Your summer vacation Plan B: Where to go if your first-choice destination is sold out
Don't go there, go here.
That's the travel industry's message during the summer travel boom. When everything's sold out, you can still have a great vacation.
Experts predict a record summer for travel, with full hotels and flights and no available rental cars. More than three-quarters of Americans intend to take a summer vacation, according to a Harris Poll commissioned by Let’s Go There, a travel industry coalition. That's a stunning 48% rise from a year ago. Unless you booked your summer vacation well in advance, you might need a Plan B.
How do you avoid the crowds? How do you find a suitable alternative? And most important, how do you know if your alternate destination will work for you?
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How to avoid the crowds this summer
To steer clear of the record crowds, you have to plan your trip as soon as possible. Don't worry, there's time. The vacation rental site Vrbo is seeing record demand this summer, but spokeswoman Alison Kwong says some areas are still available.
"We continue to see pent-up demand for Vrbo vacation homes in top Northeast and Southeast beach destinations, such as the Jersey Shore, Cape Cod, the Outer Banks and Hilton Head," she says. "In some locales, less than 10% of Vrbo vacation homes are still available for July, and demand continues to be high through August."
Vacasa reports that many top vacation destinations have twice the reservations as normal for this summer on the books. "Guests who haven’t already secured their lodging may need to be flexible on location," advises Natalia Sutin, Vacasa's vice president of revenue management.
But how? For beach vacation rentals, you can swap out Hilton Head for Cape Canaveral or Sanibel Island in Florida or Tybee Island, Georgia, according to Vrbo. In the Northeast, popular alternate destinations include Fairfield and New London, Connecticut, and Deep Creek Lake, Maryland.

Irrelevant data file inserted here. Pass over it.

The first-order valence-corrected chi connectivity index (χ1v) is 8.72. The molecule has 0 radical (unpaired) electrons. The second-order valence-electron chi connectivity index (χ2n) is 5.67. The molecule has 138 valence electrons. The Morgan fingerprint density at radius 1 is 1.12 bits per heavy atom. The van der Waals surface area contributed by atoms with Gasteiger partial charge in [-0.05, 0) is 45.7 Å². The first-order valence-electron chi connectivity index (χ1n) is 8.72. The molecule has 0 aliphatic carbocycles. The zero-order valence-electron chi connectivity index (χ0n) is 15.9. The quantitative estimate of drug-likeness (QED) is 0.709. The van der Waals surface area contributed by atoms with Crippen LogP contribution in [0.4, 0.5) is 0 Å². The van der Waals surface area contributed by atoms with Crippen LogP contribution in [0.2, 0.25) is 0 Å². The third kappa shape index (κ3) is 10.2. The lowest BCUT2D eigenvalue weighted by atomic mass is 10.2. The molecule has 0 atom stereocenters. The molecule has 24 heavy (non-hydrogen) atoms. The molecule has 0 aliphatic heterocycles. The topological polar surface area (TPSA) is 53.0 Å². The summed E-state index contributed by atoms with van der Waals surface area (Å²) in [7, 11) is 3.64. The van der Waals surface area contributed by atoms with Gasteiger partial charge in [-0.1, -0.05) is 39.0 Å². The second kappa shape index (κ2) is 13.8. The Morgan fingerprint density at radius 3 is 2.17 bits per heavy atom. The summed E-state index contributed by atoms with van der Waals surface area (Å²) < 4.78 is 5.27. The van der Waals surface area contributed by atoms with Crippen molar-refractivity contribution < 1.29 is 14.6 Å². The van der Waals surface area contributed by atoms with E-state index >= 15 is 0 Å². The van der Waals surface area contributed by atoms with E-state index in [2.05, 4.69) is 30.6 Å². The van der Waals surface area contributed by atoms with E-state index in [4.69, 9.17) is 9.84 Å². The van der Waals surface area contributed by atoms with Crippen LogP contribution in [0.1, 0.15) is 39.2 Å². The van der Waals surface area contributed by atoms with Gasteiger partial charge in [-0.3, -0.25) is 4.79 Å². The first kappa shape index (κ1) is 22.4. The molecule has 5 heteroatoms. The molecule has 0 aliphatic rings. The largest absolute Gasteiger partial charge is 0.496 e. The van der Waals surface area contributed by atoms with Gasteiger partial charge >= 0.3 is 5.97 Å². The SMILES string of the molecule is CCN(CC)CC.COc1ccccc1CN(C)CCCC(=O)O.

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Strategies for finding an alternative destination
How do you find an alternative place to take a vacation? It requires some research, flexibility – and unconventional thinking.
The hidden gem Plan B: "Hidden gem" is travel industry-speak for a lesser-known destination that checks the boxes of a more popular destination. Mississippi's Gulf Coast can offer many of the cultural and culinary experiences of nearby New Orleans. "There's an incredible amount to do, see and experience across coastal Mississippi," says Anna Roy, a spokeswoman for Mississippi's Gulf Coast. That includes some things you won't find in the big city, such as kayaking, boating, fishing and hiking.
The contrarian Plan B: You can always go to a destination no one else wants to visit during the summer. "Vegas, baby!" says Karen Aronian, an educational consultant from New York. Seriously. "There is something for everyone in Vegas," she says. That includes Sin City's scorching weather (average high of 107 degrees in July). If you want to cool off, you can head over to nearby Lake Mead or tour the Hoover Dam, where the guided dam tour is a great opportunity to get out of the heat.